Yes, I would go on these 7 day retreats a year, which really solidified my in practice. The experiences in Sesshin (long retreat intensives) are that one is very much supported in turning around your attention to look inwards and do your practice. And it’s really rare to have that opportunity in our culture, because even if we’re home alone, we feel compelled to be productive.
So to have some place to go, where you have permission. It’s set up to not have to thinking, talking, planning, or writing. It’s very helpful. So that year when I started retreats fixed me into practice. The benefits I would say.
When you’re in retreat, you’re with the same people sitting, eating, snoring for 24 hours a day. And it’s easy to get critical or judgmental with people. But going with other people, really opens you up to accepting other people, and being able to help them in their practice. I’m often judgmental with others, but when you’re on retreat, you communicate on a level that is not intellectual, it’s not verbal.
You almost get to experience what I would call love, a unity, and a co-traveler type thing with all of these people, maybe half of whom you’ve never met before. So it’s an experience that speaks for itself. Just having value in the quit time and doing that with a group of people.
Maybe you have an example of an experience that you had during a retreat that stood out for you..
I’ve been over to Mountain Lamp retreat center in the past few years, where her teacher Jack Duffy and partner Eileen Kierra teach retreats there. The weather can be very chaotic, raining, storming, sunshine, hailing etc all in the same day.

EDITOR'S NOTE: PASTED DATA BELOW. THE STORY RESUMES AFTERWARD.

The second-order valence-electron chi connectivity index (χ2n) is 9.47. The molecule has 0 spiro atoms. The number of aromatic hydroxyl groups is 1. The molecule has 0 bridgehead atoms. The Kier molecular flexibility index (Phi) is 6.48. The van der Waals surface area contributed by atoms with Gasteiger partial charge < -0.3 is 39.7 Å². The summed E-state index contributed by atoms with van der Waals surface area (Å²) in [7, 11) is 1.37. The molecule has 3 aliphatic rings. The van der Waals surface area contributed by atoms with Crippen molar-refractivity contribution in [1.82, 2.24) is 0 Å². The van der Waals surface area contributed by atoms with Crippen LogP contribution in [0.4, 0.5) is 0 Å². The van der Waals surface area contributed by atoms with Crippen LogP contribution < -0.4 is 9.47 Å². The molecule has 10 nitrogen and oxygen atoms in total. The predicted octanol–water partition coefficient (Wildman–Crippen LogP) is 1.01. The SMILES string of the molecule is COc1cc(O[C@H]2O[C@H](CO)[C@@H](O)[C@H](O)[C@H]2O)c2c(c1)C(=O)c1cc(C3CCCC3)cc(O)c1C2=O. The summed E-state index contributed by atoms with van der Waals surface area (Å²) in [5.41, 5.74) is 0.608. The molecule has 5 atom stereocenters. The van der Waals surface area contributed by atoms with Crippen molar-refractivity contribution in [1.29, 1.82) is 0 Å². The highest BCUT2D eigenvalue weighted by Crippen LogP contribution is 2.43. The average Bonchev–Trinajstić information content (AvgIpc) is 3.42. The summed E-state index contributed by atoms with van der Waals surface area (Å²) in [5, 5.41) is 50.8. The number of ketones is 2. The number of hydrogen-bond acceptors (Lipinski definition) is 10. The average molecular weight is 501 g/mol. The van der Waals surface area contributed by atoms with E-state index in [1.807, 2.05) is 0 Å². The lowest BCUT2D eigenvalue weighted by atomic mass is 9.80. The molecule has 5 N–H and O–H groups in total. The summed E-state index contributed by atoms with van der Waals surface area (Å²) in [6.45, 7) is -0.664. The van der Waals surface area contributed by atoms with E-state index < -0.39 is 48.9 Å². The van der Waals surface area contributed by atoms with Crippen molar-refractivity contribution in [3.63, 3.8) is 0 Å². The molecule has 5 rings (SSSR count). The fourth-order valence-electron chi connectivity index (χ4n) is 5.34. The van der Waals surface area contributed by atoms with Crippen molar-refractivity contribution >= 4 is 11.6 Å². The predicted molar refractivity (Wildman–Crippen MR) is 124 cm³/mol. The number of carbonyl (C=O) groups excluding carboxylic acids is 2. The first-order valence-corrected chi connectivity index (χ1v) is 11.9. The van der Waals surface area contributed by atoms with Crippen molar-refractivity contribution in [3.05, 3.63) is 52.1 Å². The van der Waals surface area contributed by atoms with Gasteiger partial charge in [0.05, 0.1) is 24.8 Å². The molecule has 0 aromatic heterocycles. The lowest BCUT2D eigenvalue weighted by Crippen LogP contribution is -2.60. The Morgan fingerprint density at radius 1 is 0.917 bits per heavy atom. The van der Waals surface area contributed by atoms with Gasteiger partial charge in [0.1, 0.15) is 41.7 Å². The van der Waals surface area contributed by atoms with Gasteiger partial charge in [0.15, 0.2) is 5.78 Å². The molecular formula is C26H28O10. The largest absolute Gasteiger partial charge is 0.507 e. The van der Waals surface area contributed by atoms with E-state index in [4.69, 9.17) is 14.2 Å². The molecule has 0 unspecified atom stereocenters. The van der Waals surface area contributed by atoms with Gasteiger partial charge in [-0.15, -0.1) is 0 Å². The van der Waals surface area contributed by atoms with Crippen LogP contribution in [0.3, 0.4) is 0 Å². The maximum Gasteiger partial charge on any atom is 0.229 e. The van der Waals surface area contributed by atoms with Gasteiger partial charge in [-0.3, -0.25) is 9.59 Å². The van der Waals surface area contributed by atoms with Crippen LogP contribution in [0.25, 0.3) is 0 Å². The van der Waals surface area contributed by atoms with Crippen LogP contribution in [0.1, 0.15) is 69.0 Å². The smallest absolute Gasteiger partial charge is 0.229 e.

So this one day it was storming around around us, and we’re sitting in this zendo (meditation hall), and I was like 5 days in a 7 day retreat. And towards the end of the evening, I’d been listening to the storm, letting it flow in and out of me. And after a while I realized that I was no longer sitting there on the cushion in my body. I was raining. That is just the reality, I was no longer a person, I was rain!
Yeah that’s great. (laughing)
It was fabulous. Yeah, you’re talking about the boundaries that we’re conditioned to think of ourselves as, were dissolving, you no longer ended at the edge of your skin.
And we don’t meditate to “get experiences”, but certain experiences come along. But when they do, you know that you’re really settled. And that was wonderful.
And I think it’s good to see what’s possible during retreats, rather than reading from a book. It’s nice to hear examples of what can happen during a retreat.
I’m always surprised at how much energy we take, to do social greetings, to smile at people, to always have the right composure, etc. All of that takes energy. And when you’re in a group, that the focus is taken care of, and not expected, so you can turn inward. That is a huge freedom.